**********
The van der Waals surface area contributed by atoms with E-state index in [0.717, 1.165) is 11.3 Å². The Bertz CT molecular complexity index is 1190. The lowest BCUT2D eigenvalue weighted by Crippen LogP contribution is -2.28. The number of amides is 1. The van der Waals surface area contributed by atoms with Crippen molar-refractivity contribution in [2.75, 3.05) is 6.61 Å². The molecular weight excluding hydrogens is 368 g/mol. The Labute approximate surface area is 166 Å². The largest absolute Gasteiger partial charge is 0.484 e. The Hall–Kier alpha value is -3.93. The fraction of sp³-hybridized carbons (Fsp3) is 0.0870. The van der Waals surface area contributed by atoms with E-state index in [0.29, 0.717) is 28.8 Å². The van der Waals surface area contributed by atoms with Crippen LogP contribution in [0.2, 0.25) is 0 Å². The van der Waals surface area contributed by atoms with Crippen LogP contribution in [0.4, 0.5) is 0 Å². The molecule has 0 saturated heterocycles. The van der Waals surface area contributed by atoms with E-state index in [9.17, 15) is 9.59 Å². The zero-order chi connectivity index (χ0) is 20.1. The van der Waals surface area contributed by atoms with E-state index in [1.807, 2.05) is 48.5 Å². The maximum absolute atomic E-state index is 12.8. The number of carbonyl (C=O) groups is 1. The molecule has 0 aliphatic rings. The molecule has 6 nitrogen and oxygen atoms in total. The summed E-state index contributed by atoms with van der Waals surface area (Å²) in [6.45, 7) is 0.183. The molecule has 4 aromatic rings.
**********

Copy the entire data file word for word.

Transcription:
The van der Waals surface area contributed by atoms with E-state index in [0.717, 1.165) is 11.3 Å². The Bertz CT molecular complexity index is 1190. The lowest BCUT2D eigenvalue weighted by Crippen LogP contribution is -2.28. The number of amides is 1. The van der Waals surface area contributed by atoms with Crippen molar-refractivity contribution in [2.75, 3.05) is 6.61 Å². The molecular weight excluding hydrogens is 368 g/mol. The Labute approximate surface area is 166 Å². The largest absolute Gasteiger partial charge is 0.484 e. The Hall–Kier alpha value is -3.93. The fraction of sp³-hybridized carbons (Fsp3) is 0.0870. The van der Waals surface area contributed by atoms with E-state index in [0.29, 0.717) is 28.8 Å². The van der Waals surface area contributed by atoms with Crippen LogP contribution in [0.2, 0.25) is 0 Å². The van der Waals surface area contributed by atoms with Crippen LogP contribution in [0.4, 0.5) is 0 Å². The molecule has 0 saturated heterocycles. The van der Waals surface area contributed by atoms with E-state index in [9.17, 15) is 9.59 Å². The zero-order chi connectivity index (χ0) is 20.1. The van der Waals surface area contributed by atoms with E-state index in [1.807, 2.05) is 48.5 Å². The maximum absolute atomic E-state index is 12.8. The number of carbonyl (C=O) groups is 1. The molecule has 0 aliphatic rings. The molecule has 6 nitrogen and oxygen atoms in total. The summed E-state index contributed by atoms with van der Waals surface area (Å²) in [6.45, 7) is 0.183. The molecule has 4 aromatic rings.